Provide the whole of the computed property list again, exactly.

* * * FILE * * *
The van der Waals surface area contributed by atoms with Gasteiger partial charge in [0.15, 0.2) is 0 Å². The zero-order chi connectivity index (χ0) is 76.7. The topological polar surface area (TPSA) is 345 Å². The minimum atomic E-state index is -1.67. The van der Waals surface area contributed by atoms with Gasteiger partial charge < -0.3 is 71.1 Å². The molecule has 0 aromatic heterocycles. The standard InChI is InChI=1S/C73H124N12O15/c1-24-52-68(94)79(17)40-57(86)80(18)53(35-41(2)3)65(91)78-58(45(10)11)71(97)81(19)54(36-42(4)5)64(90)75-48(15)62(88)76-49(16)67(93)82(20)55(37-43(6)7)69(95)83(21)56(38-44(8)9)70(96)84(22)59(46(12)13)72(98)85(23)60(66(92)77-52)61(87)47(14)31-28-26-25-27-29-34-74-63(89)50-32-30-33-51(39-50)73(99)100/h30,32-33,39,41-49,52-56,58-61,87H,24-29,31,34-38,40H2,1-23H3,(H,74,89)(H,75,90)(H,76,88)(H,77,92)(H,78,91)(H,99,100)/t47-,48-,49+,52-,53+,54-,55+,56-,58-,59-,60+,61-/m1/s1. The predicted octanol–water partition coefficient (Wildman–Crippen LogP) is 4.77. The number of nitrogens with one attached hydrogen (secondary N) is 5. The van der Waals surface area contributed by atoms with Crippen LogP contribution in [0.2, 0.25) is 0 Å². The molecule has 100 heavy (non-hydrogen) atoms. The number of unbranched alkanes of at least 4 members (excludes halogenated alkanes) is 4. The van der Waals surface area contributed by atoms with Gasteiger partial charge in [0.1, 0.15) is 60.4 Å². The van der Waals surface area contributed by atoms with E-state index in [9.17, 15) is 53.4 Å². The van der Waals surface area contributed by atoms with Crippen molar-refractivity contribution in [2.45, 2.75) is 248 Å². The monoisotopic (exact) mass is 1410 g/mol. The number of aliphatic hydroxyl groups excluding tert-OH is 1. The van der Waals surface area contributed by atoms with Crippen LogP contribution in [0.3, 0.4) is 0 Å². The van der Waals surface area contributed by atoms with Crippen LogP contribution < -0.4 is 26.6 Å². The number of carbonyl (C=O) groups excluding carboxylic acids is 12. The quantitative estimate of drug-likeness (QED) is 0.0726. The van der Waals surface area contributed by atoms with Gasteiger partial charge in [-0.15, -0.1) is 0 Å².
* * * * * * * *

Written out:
The van der Waals surface area contributed by atoms with Gasteiger partial charge in [0.15, 0.2) is 0 Å². The zero-order chi connectivity index (χ0) is 76.7. The topological polar surface area (TPSA) is 345 Å². The minimum atomic E-state index is -1.67. The van der Waals surface area contributed by atoms with Gasteiger partial charge < -0.3 is 71.1 Å². The molecule has 0 aromatic heterocycles. The standard InChI is InChI=1S/C73H124N12O15/c1-24-52-68(94)79(17)40-57(86)80(18)53(35-41(2)3)65(91)78-58(45(10)11)71(97)81(19)54(36-42(4)5)64(90)75-48(15)62(88)76-49(16)67(93)82(20)55(37-43(6)7)69(95)83(21)56(38-44(8)9)70(96)84(22)59(46(12)13)72(98)85(23)60(66(92)77-52)61(87)47(14)31-28-26-25-27-29-34-74-63(89)50-32-30-33-51(39-50)73(99)100/h30,32-33,39,41-49,52-56,58-61,87H,24-29,31,34-38,40H2,1-23H3,(H,74,89)(H,75,90)(H,76,88)(H,77,92)(H,78,91)(H,99,100)/t47-,48-,49+,52-,53+,54-,55+,56-,58-,59-,60+,61-/m1/s1. The predicted octanol–water partition coefficient (Wildman–Crippen LogP) is 4.77. The number of nitrogens with one attached hydrogen (secondary N) is 5. The van der Waals surface area contributed by atoms with Crippen LogP contribution in [0.2, 0.25) is 0 Å². The molecule has 100 heavy (non-hydrogen) atoms. The number of unbranched alkanes of at least 4 members (excludes halogenated alkanes) is 4. The van der Waals surface area contributed by atoms with Gasteiger partial charge in [0.1, 0.15) is 60.4 Å². The van der Waals surface area contributed by atoms with E-state index in [9.17, 15) is 53.4 Å². The van der Waals surface area contributed by atoms with Crippen molar-refractivity contribution in [2.45, 2.75) is 248 Å². The monoisotopic (exact) mass is 1410 g/mol. The number of aliphatic hydroxyl groups excluding tert-OH is 1. The van der Waals surface area contributed by atoms with Crippen LogP contribution in [0.3, 0.4) is 0 Å². The van der Waals surface area contributed by atoms with Crippen LogP contribution < -0.4 is 26.6 Å². The number of carbonyl (C=O) groups excluding carboxylic acids is 12. The quantitative estimate of drug-likeness (QED) is 0.0726. The van der Waals surface area contributed by atoms with Gasteiger partial charge in [-0.15, -0.1) is 0 Å².